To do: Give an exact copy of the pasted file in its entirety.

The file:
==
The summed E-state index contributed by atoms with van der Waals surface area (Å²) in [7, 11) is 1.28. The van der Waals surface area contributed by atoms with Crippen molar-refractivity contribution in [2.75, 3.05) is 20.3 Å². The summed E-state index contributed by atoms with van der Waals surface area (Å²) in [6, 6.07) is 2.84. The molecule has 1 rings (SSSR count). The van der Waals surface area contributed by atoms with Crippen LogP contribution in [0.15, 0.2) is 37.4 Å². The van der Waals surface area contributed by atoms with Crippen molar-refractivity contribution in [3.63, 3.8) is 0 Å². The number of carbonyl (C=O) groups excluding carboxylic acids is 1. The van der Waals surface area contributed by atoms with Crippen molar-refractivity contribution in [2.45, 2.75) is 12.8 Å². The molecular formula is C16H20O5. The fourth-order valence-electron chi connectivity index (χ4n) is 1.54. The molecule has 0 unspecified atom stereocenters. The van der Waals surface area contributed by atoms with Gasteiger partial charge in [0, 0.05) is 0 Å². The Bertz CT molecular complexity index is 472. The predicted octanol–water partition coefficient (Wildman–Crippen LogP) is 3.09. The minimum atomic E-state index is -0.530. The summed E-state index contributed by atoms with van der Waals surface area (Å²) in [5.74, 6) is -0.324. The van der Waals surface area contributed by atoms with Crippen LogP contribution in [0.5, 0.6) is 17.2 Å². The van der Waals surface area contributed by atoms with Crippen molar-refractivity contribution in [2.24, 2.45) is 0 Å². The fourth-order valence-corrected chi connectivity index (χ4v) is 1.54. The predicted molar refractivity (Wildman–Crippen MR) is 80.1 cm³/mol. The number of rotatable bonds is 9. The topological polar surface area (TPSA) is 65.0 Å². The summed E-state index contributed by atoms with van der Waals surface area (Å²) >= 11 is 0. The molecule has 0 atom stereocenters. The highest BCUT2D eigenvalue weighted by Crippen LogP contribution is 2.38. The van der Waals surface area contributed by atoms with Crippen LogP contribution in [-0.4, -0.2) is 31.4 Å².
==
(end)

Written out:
The summed E-state index contributed by atoms with van der Waals surface area (Å²) in [7, 11) is 1.28. The van der Waals surface area contributed by atoms with Crippen molar-refractivity contribution in [2.75, 3.05) is 20.3 Å². The summed E-state index contributed by atoms with van der Waals surface area (Å²) in [6, 6.07) is 2.84. The molecule has 1 rings (SSSR count). The van der Waals surface area contributed by atoms with Crippen LogP contribution in [0.15, 0.2) is 37.4 Å². The van der Waals surface area contributed by atoms with Crippen molar-refractivity contribution in [3.63, 3.8) is 0 Å². The number of carbonyl (C=O) groups excluding carboxylic acids is 1. The van der Waals surface area contributed by atoms with Crippen molar-refractivity contribution in [2.45, 2.75) is 12.8 Å². The molecular formula is C16H20O5. The fourth-order valence-electron chi connectivity index (χ4n) is 1.54. The molecule has 0 unspecified atom stereocenters. The van der Waals surface area contributed by atoms with Gasteiger partial charge in [0, 0.05) is 0 Å². The Bertz CT molecular complexity index is 472. The predicted octanol–water partition coefficient (Wildman–Crippen LogP) is 3.09. The minimum atomic E-state index is -0.530. The summed E-state index contributed by atoms with van der Waals surface area (Å²) in [5.74, 6) is -0.324. The van der Waals surface area contributed by atoms with Crippen LogP contribution in [0.5, 0.6) is 17.2 Å². The van der Waals surface area contributed by atoms with Crippen molar-refractivity contribution in [2.24, 2.45) is 0 Å². The fourth-order valence-corrected chi connectivity index (χ4v) is 1.54. The predicted molar refractivity (Wildman–Crippen MR) is 80.1 cm³/mol. The number of rotatable bonds is 9. The topological polar surface area (TPSA) is 65.0 Å². The summed E-state index contributed by atoms with van der Waals surface area (Å²) >= 11 is 0. The molecule has 0 atom stereocenters. The highest BCUT2D eigenvalue weighted by Crippen LogP contribution is 2.38. The van der Waals surface area contributed by atoms with Crippen LogP contribution in [-0.4, -0.2) is 31.4 Å².